I am trying to modify a Roland SVC-350 that is currently configured for 240V power to run on 120V. I ran into some questions as I was speccing out the transformer that I needed. The full schematic can be found here, but the relevant section is here:

SVC-350 Power Supply Schematic

note: The OP-143 fuseboard shown just uses a different cap/fuse combo for the different voltage configurations. Capacitance is the same across all versions (only the voltage rating changes) so I should only need to swap out for the fuse.

The closest thing I could find to a datasheet for the TA7179p is here.

My first thought was that a 120V:35VCT transformer would work fine, as it should generate the spec'd 18V RMS with respect to the center tap. However, the +/- 22V spec doesn't make sense to me. If it's rectified voltage it should be around 16.2 VDC with maybe +/- ~1V of ripple based on the power rating of 8W for the device and those 1000uF caps, minus a diode drop. I don't think it's peak voltage either, as that should be closer to 25V (minus a diode drop) if my understanding is correct.

I admit that I'm not entirely sure the what the function of those two transistors is, though I imagine it's just to act as a current source so the regulator doesn't have to work as hard. They're connected via jumpers and bolted to the frame so I assume they're expected to dissipate a fair amount of power.

My concern is the regulator itself appears to require a dropout of at least 2V, and is designed to work at 20V. So, I'm inclined to believe that I'd need more than 18V RMS to have enough room above 15V after rectification. The next "standard" transformer size of 48VCT would lead to +/- 24V RMS. Those peak voltages get pretty uncomfortably close to the 35V spec on the 1000uF caps though.

So, I see a couple options:

  1. Just use a 36VCT transformer and trust the spec
  2. Use a 48VCT transformer and replace the 1000uF caps with 50V rated ones
  3. Get a more expensive 44VCT transformer (It's $25 vs $10, so it's not a huge deal, but I want to be sure it's the best option)
  4. Say f*** it, cut a bunch of traces, and just replace that TA7179 with a 7815/7915 pair. I'd rather not mess with a circuit board on a piece of "vintage" equipment, but...
  • \$\begingroup\$ Consider a +/-15V 50W SMPS \$\endgroup\$ Commented Sep 23, 2019 at 23:16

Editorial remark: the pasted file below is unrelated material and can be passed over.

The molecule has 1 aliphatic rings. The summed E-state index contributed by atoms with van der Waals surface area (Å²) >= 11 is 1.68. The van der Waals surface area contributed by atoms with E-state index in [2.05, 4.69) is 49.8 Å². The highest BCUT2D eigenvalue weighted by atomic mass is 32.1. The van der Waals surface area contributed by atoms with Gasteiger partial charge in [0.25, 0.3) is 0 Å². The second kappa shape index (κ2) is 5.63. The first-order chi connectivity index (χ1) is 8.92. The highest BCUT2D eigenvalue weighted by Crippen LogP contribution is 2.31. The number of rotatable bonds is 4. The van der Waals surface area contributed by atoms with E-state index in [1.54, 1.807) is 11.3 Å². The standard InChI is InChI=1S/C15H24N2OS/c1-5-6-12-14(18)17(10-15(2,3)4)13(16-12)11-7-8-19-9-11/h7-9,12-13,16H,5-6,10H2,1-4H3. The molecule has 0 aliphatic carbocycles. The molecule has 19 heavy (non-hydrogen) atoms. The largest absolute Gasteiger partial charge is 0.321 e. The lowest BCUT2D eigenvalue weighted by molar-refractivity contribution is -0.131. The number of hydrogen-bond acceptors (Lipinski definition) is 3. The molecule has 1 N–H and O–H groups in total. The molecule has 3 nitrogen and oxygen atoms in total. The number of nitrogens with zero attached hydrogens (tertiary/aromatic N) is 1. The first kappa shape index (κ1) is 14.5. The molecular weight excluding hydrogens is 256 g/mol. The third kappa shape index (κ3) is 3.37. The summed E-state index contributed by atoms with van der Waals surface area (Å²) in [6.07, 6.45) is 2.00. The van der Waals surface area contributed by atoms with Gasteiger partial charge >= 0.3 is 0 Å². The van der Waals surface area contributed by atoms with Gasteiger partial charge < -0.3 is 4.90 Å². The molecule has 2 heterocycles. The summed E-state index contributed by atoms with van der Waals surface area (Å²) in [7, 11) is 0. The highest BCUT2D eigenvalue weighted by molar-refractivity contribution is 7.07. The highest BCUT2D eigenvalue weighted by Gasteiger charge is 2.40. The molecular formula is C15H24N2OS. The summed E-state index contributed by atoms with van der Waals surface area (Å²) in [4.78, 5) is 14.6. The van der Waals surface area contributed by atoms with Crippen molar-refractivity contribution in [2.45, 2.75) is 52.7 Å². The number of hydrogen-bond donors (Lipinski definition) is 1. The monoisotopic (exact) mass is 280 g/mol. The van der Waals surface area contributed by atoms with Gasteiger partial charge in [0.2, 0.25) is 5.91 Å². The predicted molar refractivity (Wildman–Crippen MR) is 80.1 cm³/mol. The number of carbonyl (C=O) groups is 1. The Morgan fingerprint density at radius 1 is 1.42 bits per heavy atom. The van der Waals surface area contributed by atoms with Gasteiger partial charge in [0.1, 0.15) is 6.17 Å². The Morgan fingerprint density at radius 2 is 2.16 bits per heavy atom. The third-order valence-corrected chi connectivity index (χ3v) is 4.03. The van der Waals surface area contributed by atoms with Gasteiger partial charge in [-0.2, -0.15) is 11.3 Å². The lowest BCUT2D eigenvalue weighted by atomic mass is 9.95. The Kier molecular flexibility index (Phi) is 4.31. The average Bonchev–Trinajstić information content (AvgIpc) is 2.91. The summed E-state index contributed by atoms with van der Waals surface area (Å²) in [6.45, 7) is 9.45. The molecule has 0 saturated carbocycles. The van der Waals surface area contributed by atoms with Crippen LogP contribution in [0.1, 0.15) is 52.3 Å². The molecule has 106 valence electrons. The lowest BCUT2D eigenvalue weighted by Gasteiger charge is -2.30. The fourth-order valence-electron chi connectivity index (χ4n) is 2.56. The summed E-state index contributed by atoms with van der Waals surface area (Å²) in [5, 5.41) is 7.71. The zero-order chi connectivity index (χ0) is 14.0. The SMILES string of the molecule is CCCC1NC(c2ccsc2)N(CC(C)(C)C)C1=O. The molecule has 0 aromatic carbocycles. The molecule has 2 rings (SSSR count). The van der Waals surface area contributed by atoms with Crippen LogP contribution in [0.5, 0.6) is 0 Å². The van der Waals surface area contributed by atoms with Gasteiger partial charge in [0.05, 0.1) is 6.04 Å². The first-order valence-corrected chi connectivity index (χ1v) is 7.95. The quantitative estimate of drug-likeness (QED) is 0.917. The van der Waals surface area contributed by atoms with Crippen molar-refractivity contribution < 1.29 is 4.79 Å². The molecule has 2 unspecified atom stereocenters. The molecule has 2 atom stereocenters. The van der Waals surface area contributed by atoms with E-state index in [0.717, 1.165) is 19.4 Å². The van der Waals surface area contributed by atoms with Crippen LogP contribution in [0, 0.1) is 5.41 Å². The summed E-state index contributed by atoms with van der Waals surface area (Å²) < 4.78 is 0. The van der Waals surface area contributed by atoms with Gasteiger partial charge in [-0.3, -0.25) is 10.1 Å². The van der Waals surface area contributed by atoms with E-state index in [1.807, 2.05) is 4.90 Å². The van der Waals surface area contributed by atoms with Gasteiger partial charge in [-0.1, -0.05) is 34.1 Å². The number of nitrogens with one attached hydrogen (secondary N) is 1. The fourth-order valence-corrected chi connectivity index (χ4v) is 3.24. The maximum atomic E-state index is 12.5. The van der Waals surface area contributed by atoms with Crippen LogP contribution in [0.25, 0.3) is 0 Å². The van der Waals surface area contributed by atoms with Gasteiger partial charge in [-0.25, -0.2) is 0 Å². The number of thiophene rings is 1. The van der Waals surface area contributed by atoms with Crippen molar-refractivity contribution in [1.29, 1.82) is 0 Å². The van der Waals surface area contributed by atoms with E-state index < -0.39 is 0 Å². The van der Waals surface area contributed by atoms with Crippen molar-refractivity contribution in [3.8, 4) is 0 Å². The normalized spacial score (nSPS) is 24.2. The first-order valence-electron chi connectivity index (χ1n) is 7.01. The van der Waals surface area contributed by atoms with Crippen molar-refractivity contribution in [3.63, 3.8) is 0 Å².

• \$\begingroup\$ To the best of my knowledge going with a SMPS would be a much more "intrusive" replacement requiring more changes to the circuit. Also, audio types tend to be wary of them because "noise", even if they can't hear the difference, so I'd be worried about hurting the item's value \$\endgroup\$ Commented Sep 23, 2019 at 23:25
  • \$\begingroup\$ Then consider separating the center tap and gang them with 0.1 to 0.3 Ohm resistor in case of mismatch. \$\endgroup\$ Commented Sep 24, 2019 at 3:04

2 Answers 2


You want to go with the transformer with the 18VACRMS rated secondary.

A transformer with that rating will have a peak output of 18/0.7071 = 25.46V peak.

The rectifier diode will contribute about 1V of voltage drop to the 1000uF filter capacitors. So I would expect the filter caps to see a peak value of ~24.5V.

During operation as the load is drawing power from the filter caps the voltage will discharge the caps by some amount less than the 24.5V peak. It is a very good guess that the average value of the voltage at the filter caps is the 22V as shown on the schematic.

The beefy transistors that are inline with the current paths to the outputs are the linear regulator pass transistors. The TA7179 chip regulates the base current of these pass transistors to achieve the +/-15V outputs through variations in the load current.

I built a simulation of the transformer secondary and the diodes plus filter capacitors. Then I added a load resistor to each of the outputs. Here is the simulation circuit:

enter image description here

Note that the voltage sources have been specified at a sine wave peak of 25.46V. The two sources have been arranged to be 180 degrees out of phase as you would expect for a center tapped transformer. The load resistors were selected at 22 ohms to represent a nominal 1A load at 22 volts.

Here you can see the positive voltage at the filter capacitor and the current load into 22 ohms. Note the average value of the voltage is almost on 22V as labeled on your schematic.

enter image description here

In like manner this shows the corresponding negative filter capacitor voltage and the current load.

enter image description here

  • \$\begingroup\$ OK, thanks! I didn't realize that the voltage across the capacitor would be closer to the peak voltage than the average voltage. \$\endgroup\$ Commented Sep 24, 2019 at 0:06

Don't modify it.

To make your solutions work, it looks like you're at least on the hook to replace the transformer, and that's not going to be a minimally-invasive change. Higher voltages will result in more power dissipated in your regulator transistors, which may lead to premature failure. Instead, get an external transformer to convert 120V AC to 240V AC. This advice is coming more from the "don't fix it if it ain't broke" mentality, but it also seems the best to me.

The device is fused for 1A, 125V (125W max?). Looking on Amazon, I was able to locate an option that might run you $20-$30.


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